In the 1940s, the Mexican government, through its state oil company Pemex, decided to store LPG in selected centers and distribute it to consumers by truck rather than build a gas pipeline from the gas fields to specific markets. San Juan Ixhuatepec was one of these storage centers in Mexico City and from it twenty-four-gallon drums were loaded daily and trucked to the surrounding communities. It was a good arrangement from the consumers’ point of view. Gas reached most people in most places quickly and most Mexicans cook on propane stoves. The explosion early on November 19, 1984, was triggered by a gas leak in one of the storage tanks.
Pressure had built up in that tank and a relief valve was forced open. Mexico City is in a warm climatic zone and temperatures can rise very high at times. To allow for the impact of temperature on the storage tanks they are designed to cope with pressures much higher than they normally encounter. A rise in internal temperature means an increase in internal pressure because some liquid gas always vaporizes under these circumstances. This can easily happen if the insulation is weak. Whether the quality of insulation was inadequate, or because of some other weakness in the storage tanks, pressure did rise high enough to force open a relief valve and allow a cloud of gas to escape.
This was not a surprise to the workers. They encountered danger signals and tragedies before, all of them related to Pemex. A few months earlier eighty-nine Mexicans died and hundreds were injured in four separate accidents at Pemex installations in other parts of the country. The residents at Ixhuatepec knew about these and lived in constant fear of an explosion. Smell of leaking gas was a constant complaint but management staff took little notice of it.
A worker, on the night of the accident, reported that the pilot flame at the plant had gone out, something that should never happen, and in its place was a loud hissing noise. Several other workers noted that a strong smell of gas had been detected over the whole area on the previous night. Evidently a substantial amount of gas had escaped and a spark from somewhere set off the first explosion.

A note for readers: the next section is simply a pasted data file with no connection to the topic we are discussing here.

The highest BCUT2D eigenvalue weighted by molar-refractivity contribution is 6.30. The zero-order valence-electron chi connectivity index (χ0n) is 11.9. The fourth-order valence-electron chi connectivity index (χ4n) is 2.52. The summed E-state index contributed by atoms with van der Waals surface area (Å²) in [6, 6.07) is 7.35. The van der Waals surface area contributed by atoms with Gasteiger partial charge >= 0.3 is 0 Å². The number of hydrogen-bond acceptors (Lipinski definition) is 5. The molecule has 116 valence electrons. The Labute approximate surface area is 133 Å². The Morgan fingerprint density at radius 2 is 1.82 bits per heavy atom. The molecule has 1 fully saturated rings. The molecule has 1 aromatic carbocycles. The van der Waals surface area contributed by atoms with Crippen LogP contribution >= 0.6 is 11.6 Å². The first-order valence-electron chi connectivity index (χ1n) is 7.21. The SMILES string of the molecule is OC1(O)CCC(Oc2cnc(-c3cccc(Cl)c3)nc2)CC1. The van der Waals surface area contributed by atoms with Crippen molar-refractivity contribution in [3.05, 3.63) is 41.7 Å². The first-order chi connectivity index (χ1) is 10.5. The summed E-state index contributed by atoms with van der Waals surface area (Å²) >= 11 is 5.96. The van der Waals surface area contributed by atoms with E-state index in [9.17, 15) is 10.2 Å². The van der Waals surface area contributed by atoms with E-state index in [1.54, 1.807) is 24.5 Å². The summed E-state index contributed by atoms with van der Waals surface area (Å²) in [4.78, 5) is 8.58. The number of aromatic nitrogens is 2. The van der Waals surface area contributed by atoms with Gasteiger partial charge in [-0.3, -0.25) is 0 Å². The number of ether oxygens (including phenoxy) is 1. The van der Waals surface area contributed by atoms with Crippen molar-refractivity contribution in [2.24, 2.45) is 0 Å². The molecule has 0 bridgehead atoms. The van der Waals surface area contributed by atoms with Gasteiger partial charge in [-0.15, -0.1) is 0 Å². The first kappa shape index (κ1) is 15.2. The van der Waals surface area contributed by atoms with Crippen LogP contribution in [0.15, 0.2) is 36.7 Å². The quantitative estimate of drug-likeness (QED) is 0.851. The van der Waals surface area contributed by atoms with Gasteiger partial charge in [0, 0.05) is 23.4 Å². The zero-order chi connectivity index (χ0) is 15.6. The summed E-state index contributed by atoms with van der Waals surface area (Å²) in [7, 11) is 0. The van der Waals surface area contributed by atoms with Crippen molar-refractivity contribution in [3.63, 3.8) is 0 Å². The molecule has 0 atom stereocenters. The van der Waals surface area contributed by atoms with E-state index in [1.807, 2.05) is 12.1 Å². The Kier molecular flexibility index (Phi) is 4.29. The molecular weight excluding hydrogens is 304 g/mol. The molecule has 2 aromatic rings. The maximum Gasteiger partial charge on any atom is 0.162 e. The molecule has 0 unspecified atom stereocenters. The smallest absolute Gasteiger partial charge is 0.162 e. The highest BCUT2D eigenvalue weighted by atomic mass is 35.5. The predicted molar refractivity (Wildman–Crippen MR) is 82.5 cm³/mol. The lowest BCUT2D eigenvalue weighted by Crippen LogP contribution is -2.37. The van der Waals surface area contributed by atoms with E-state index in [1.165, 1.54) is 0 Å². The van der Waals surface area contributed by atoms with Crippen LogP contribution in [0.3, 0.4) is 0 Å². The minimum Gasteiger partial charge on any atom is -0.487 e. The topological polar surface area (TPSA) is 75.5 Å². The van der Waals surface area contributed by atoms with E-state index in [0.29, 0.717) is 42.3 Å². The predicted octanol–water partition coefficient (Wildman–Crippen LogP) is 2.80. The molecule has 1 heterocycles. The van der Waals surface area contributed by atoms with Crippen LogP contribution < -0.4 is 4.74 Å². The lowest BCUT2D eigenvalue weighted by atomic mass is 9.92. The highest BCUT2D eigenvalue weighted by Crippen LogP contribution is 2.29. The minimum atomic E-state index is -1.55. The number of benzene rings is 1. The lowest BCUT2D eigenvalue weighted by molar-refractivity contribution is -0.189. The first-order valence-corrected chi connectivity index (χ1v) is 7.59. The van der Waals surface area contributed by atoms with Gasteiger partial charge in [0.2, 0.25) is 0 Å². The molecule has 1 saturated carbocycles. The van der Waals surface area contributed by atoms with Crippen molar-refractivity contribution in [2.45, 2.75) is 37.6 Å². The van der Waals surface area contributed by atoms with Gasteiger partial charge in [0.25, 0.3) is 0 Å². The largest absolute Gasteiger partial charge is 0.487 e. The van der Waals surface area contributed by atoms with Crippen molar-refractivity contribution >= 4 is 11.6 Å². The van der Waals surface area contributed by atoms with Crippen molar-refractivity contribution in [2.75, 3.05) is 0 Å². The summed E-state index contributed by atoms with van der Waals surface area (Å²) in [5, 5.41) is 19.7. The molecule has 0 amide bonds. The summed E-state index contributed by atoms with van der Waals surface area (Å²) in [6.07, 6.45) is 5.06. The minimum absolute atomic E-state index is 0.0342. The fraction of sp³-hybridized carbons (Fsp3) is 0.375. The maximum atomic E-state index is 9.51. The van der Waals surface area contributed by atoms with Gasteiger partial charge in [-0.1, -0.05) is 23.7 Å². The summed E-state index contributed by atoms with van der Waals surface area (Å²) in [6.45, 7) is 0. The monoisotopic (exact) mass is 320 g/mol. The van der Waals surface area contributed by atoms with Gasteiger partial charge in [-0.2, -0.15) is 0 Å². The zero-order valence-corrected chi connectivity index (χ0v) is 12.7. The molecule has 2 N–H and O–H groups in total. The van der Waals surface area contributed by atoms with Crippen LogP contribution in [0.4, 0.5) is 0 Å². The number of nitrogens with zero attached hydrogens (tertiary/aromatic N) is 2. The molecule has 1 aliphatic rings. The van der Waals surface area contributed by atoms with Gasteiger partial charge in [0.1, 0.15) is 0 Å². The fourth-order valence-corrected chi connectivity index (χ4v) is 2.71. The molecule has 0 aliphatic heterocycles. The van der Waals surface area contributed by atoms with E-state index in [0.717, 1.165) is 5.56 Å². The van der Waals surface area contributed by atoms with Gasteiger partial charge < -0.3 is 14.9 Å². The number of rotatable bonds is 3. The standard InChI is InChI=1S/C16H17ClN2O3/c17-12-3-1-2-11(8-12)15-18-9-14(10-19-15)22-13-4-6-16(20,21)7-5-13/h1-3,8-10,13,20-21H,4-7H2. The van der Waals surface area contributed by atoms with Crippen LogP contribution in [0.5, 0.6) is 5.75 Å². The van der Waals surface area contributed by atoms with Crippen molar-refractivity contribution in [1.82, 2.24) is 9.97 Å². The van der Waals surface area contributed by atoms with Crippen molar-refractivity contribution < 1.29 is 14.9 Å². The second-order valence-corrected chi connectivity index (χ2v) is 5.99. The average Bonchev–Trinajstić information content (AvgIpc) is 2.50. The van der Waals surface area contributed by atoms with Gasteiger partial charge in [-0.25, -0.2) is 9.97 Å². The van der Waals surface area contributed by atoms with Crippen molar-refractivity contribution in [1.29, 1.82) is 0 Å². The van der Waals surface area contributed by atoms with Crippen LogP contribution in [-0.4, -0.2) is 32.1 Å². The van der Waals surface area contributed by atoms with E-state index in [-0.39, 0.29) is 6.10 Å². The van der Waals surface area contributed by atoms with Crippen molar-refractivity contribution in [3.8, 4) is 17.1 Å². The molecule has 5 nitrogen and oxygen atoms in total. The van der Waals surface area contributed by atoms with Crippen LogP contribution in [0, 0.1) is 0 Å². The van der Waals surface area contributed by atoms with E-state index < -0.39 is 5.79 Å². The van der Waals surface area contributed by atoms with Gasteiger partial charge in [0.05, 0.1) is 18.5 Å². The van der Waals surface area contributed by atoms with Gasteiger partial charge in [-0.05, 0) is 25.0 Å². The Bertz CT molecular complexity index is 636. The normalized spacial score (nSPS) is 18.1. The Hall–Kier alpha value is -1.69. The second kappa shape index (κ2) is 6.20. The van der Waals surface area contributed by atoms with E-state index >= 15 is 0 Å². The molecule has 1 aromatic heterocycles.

A series of fires followed; then a much more powerful explosion as two very large cylinders were heated by the fires and blew up. More explosions and fires followed as other tanks were caught in the conflagration. Fireballs erupted all around the plant whenever another cylinder or pipe blew up. Masses of fragments of metal rained down. One six-foot section of piping was flung two miles away.
Another section landed on a house half a mile from the plant, killing twenty-one people. In one nearby area two hundred houses were totally demolished by a fireball. Most of the occupants died in their sleep. For several hours there was no organized evacuation. People just fled to the hills to get away from the fires. Some badly hurt people were left to die on the street.
Nine months after the explosion and all that followed, there was still no report from Pemex on the tragedy. The Netherlands Organization for Applied Scientific Research which tracks accidents of this kind from all over the world did report however in a detailed analysis of the event. The claim from Pemex that the disaster started at a neighboring plant was rejected.
The Netherlands confirmed that a leak from a pipe in the installation at Ixhuatepec was the cause. The term used for the type of explosion that occurred is BLEVE, meaning boiling liquid expanding vapor explosion. Four of the explosions were big enough to be recorded on the local university’s seismograph as the equivalent of a 0.5 on the Richter Scale.
The true count of dead will never be known. The official figure stands at five hundred but some were sure that the number was higher. Almost no attempts were made to identify those who were killed. A day after the tragedy, coffins containing the remains of the first three hundred victims were placed in two huge holes, each five hundred feet wide, in the hillside of a cemetery close to Ixhuatepec. Investigators from Holland who had been brought in to assess all aspects of the accident confirmed that only 25 of the three hundred had been identified before burial. For most of them, therefore, their families have no official record of their deaths.
About 150,000 people had lived close to the plant, against all the rules governing industrial safety. In a large LPG plant like this one at San Juan Ixhuatepec there should have been no homes near the plant. However, in Mexico, land costs within the city are prohibitive for those who work for Pemex. They take the risk of living next door to the huge LPG cylinders and company officials do not interfere. They were the ones who were killed or injured. Even in the aftermath of this terrible tragedy, when what remained of the neighboring homes had been cleared away, new homes began to appear where they had previously been illegally located.